Dante Cunningham- UFA:

Richard: Cunningham is another classic 3-and-D guy, but may be aging out of the SF position. While generally a plus defender against small forwards, he is losing some athleticism at age 31 and may be better suited as a stretch four. On offense he is a strong spot up guy. If the Kings are satisfied to let him camp out on the three-point line, he can knock ‘em down with efficiency. He could probably be acquired for a bargain if the Kings are willing to give him a multi-year deal. And considering that Bogi is the oldest player on this roster with a multi-year deal, it might not be a bad idea to get a guy his age on the team as a mentor type role player for the future.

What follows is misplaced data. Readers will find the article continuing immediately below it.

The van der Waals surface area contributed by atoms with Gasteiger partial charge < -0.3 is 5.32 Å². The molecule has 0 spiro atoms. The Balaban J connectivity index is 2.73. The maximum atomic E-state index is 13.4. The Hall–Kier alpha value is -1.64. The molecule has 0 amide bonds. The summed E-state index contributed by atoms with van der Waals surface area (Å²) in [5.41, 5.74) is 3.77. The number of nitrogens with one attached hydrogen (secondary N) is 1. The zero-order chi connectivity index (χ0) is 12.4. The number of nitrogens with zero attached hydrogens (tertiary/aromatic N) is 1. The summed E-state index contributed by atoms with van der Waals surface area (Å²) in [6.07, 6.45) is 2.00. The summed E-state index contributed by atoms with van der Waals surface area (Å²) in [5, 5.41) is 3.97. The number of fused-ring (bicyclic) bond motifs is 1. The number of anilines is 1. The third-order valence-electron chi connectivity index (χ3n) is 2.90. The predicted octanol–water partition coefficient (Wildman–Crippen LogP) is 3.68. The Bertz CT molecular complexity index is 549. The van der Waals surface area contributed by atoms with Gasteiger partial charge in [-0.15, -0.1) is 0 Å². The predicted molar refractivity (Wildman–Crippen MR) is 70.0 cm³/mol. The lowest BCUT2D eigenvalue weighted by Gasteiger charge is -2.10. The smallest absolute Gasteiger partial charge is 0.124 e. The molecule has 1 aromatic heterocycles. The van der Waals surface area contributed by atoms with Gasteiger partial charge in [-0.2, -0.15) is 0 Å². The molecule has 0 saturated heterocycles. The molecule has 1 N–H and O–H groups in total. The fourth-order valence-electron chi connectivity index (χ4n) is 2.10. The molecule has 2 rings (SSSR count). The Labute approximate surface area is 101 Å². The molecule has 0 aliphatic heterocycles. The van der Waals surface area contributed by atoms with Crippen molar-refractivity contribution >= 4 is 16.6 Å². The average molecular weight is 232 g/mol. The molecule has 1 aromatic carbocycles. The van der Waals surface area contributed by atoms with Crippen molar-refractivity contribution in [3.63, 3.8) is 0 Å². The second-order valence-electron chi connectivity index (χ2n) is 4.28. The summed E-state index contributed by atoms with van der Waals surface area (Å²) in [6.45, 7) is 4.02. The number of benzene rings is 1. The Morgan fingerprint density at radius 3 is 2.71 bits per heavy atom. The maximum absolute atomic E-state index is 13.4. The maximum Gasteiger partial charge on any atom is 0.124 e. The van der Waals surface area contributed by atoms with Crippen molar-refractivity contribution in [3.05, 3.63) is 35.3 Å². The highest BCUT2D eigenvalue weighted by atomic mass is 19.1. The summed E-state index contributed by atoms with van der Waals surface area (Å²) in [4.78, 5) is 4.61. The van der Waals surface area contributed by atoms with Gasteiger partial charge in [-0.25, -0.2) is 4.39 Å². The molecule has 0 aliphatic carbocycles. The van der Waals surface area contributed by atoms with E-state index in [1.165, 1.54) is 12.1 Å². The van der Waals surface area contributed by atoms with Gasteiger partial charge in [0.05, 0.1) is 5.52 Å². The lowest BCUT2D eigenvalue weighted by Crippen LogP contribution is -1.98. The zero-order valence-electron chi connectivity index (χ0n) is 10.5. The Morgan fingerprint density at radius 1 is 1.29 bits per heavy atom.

Treveon Graham- UFA:

Richard: Graham would be my first choice among the cheap, unrestricted options. He hasn’t really popped yet, but at only 24-years-old, he has plenty of potential. He has already become a strong shooter (43.8% career from three) and while he’s not quite there yet defensively, he can switch well and not be a total turnstile against SGs and PFs. Needs to improve his rebound, steal, and block rates. Also a poor free throw shooter. But I believe that most of those deficiencies can be fixed or improved with more experience in the league. In the mean time, he would immediately fill a positional need and his ability to space the floor would be welcome on this roster.

Marcus Smart- RFA: